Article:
N Engl J Med. 1992 Apr 30;326(18):1173-7.
Jacobus CH, Holick MF, Shao Q, Chen TC, Holm IA, Kolodny JM, Fuleihan GE, Seely EW.
Division of Endocrinology, Beth Israel Hospital, Boston, MA.
BACKGROUND: Vitamin D has been added to milk in the United States since the 1930s to prevent rickets. We report the unusual occurrence of eight cases of vitamin D intoxication that appear to have been caused by excessive vitamin D fortification of dairy milk.
METHODS: Medical records were reviewed and a dietary questionnaire was sent to eight patients who had unexplained hypervitaminosis D. Vitamin D analyses with high-performance liquid chromatography were performed on samples of the patients' serum, the dairy milk they drank, and the vitamin D concentrate added to the milk.
RESULTS: All eight patients drank milk produced by a local dairy in amounts ranging from 1/2 to 3 cups (118 to 710 ml) daily. All had elevated serum 25-hydroxyvitamin D concentrations (mean +/- SD, 731 +/- 434 nmol per liter 293 +/- 174 ng per milliliter).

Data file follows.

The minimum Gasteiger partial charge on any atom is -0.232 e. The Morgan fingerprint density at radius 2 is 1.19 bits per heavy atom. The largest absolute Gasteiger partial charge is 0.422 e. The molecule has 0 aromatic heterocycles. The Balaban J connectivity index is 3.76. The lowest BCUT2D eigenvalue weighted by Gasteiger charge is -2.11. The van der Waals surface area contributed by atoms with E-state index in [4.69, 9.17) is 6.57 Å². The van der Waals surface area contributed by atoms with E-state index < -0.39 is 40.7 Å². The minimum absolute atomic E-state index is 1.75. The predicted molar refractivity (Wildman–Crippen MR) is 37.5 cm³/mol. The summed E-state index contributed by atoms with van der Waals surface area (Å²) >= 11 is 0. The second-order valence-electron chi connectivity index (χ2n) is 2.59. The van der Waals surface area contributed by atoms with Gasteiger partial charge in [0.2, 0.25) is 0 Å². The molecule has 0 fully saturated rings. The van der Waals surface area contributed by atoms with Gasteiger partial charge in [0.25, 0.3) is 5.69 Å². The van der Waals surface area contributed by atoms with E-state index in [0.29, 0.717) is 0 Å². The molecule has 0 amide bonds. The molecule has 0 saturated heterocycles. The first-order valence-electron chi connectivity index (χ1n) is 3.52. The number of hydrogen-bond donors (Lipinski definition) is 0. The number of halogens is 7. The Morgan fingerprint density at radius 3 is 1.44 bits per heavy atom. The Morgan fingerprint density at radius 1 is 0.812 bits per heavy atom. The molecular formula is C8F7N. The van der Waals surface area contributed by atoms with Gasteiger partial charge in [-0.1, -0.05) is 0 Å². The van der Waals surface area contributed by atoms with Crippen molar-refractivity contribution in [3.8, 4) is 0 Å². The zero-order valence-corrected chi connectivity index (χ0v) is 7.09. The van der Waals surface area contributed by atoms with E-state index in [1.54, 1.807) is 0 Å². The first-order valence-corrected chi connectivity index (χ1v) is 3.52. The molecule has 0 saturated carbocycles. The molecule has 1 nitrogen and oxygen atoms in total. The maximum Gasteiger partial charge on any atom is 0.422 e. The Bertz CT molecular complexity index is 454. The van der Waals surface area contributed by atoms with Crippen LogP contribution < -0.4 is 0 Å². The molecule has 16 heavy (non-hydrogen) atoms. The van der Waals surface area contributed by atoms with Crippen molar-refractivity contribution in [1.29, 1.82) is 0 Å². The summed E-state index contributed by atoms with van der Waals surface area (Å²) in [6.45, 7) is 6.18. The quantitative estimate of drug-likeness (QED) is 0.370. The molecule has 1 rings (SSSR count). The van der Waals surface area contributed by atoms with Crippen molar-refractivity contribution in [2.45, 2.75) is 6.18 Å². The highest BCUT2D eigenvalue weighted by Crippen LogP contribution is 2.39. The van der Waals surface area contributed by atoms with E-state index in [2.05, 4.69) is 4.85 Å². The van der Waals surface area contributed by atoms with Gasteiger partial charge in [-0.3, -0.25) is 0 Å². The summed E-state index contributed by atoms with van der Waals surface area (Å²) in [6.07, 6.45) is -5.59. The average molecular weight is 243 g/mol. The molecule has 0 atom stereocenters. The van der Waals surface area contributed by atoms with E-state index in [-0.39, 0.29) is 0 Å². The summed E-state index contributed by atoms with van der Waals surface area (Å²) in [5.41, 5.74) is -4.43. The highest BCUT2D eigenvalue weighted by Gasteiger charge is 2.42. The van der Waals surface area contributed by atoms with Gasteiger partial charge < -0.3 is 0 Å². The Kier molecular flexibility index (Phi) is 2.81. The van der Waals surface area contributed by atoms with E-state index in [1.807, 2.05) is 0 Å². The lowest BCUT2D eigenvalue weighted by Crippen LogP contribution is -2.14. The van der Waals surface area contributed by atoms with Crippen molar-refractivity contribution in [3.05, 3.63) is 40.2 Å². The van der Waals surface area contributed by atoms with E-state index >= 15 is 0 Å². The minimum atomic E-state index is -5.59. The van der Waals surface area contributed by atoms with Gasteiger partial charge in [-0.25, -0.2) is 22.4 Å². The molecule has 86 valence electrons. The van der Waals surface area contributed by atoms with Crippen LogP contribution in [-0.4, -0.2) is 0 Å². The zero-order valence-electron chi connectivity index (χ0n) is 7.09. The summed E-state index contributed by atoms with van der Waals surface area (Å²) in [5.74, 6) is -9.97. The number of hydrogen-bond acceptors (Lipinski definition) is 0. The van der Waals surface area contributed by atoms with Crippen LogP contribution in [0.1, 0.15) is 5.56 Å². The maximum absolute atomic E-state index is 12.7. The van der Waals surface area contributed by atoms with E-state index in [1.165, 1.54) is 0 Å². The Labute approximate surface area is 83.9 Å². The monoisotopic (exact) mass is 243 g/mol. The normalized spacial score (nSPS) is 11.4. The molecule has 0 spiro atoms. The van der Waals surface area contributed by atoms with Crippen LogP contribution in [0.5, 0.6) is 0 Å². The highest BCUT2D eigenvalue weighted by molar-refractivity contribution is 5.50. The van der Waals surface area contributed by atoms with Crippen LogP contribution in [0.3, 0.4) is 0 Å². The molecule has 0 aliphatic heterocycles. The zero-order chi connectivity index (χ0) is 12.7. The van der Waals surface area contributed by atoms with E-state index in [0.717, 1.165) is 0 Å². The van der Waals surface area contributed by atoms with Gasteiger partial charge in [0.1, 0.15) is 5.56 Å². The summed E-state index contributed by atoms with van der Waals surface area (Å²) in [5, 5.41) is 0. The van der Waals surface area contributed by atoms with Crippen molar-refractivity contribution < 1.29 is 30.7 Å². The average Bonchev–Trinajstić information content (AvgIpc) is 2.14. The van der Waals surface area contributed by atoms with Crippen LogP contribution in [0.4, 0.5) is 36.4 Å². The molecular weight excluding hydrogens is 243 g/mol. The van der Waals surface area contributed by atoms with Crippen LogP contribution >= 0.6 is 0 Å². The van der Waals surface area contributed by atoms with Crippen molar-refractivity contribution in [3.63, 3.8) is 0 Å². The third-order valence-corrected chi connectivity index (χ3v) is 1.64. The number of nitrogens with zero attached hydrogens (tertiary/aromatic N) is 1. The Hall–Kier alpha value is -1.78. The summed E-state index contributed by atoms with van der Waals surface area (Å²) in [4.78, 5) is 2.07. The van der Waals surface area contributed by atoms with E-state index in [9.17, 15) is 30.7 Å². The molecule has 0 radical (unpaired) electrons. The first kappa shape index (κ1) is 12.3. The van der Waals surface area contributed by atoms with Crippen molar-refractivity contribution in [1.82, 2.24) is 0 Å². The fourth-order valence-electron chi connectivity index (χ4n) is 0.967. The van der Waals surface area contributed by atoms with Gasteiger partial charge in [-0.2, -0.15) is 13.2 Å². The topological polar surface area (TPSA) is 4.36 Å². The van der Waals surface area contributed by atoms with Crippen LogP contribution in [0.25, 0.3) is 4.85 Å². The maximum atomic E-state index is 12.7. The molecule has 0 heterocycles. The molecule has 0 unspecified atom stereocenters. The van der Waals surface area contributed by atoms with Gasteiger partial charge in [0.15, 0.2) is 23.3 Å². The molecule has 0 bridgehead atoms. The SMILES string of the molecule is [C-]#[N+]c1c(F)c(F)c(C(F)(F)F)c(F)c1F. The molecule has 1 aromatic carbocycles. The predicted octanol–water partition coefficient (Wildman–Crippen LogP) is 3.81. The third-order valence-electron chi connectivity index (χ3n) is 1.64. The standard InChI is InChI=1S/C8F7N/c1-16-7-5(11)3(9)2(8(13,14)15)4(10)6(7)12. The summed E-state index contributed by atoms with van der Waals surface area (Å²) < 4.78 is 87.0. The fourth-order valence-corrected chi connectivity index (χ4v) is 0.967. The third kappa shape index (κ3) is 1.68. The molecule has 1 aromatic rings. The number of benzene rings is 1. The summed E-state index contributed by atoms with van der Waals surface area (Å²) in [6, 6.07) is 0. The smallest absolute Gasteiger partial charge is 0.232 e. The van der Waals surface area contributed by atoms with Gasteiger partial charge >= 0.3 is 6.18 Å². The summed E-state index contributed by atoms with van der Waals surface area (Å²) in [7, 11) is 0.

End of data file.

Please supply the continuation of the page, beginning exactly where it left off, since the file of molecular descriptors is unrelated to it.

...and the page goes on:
Six of the eight patients had elevated serum vitamin D3 concentrations. Of the eight patients, seven had hypercalcemia and one had hypercalciuria but normocalcemia (mean serum calcium, 3.14 +/- 0.51 mmol per liter 12.6 +/- 2.1 mg per deciliter). Analysis of the dairy's vitamin D-fortified milk revealed concentrations of vitamin D3 (cholecalciferol) that ranged from undetectable to as high as 232,565 IU per quart (245,840 IU per liter). An analysis of the concentrate that was used to fortify the milk, labeled as containing vitamin D2 (ergocalciferol), revealed that it contained vitamin D3.
CONCLUSIONS: Hypervitaminosis D may result from drinking milk that is incorrectly and excessively fortified with vitamin D. Milk that is fortified with vitamin D must be carefully monitored. PMID: 1313547